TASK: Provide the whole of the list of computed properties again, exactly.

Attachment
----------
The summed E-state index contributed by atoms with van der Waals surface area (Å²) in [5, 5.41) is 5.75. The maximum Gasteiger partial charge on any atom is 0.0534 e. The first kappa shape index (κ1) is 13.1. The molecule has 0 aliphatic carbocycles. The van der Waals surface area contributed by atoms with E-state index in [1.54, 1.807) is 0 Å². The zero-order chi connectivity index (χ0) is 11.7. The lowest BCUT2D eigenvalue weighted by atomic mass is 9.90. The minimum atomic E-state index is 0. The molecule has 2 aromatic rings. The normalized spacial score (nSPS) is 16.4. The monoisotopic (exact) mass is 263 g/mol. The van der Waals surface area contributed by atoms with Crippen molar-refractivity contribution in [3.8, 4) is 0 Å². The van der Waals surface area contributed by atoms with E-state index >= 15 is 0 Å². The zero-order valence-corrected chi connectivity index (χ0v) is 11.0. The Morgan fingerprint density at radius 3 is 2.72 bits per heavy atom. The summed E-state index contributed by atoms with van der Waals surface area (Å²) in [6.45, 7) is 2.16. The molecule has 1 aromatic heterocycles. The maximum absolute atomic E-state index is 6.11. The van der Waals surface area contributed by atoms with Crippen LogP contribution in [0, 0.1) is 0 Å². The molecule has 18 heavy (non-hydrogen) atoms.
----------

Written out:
The summed E-state index contributed by atoms with van der Waals surface area (Å²) in [5, 5.41) is 5.75. The maximum Gasteiger partial charge on any atom is 0.0534 e. The first kappa shape index (κ1) is 13.1. The molecule has 0 aliphatic carbocycles. The van der Waals surface area contributed by atoms with E-state index in [1.54, 1.807) is 0 Å². The zero-order chi connectivity index (χ0) is 11.7. The lowest BCUT2D eigenvalue weighted by atomic mass is 9.90. The minimum atomic E-state index is 0. The molecule has 2 aromatic rings. The normalized spacial score (nSPS) is 16.4. The monoisotopic (exact) mass is 263 g/mol. The van der Waals surface area contributed by atoms with Crippen molar-refractivity contribution in [3.8, 4) is 0 Å². The van der Waals surface area contributed by atoms with E-state index >= 15 is 0 Å². The zero-order valence-corrected chi connectivity index (χ0v) is 11.0. The Morgan fingerprint density at radius 3 is 2.72 bits per heavy atom. The summed E-state index contributed by atoms with van der Waals surface area (Å²) in [6.45, 7) is 2.16. The molecule has 1 aromatic heterocycles. The maximum absolute atomic E-state index is 6.11. The van der Waals surface area contributed by atoms with Crippen LogP contribution in [0, 0.1) is 0 Å². The molecule has 18 heavy (non-hydrogen) atoms.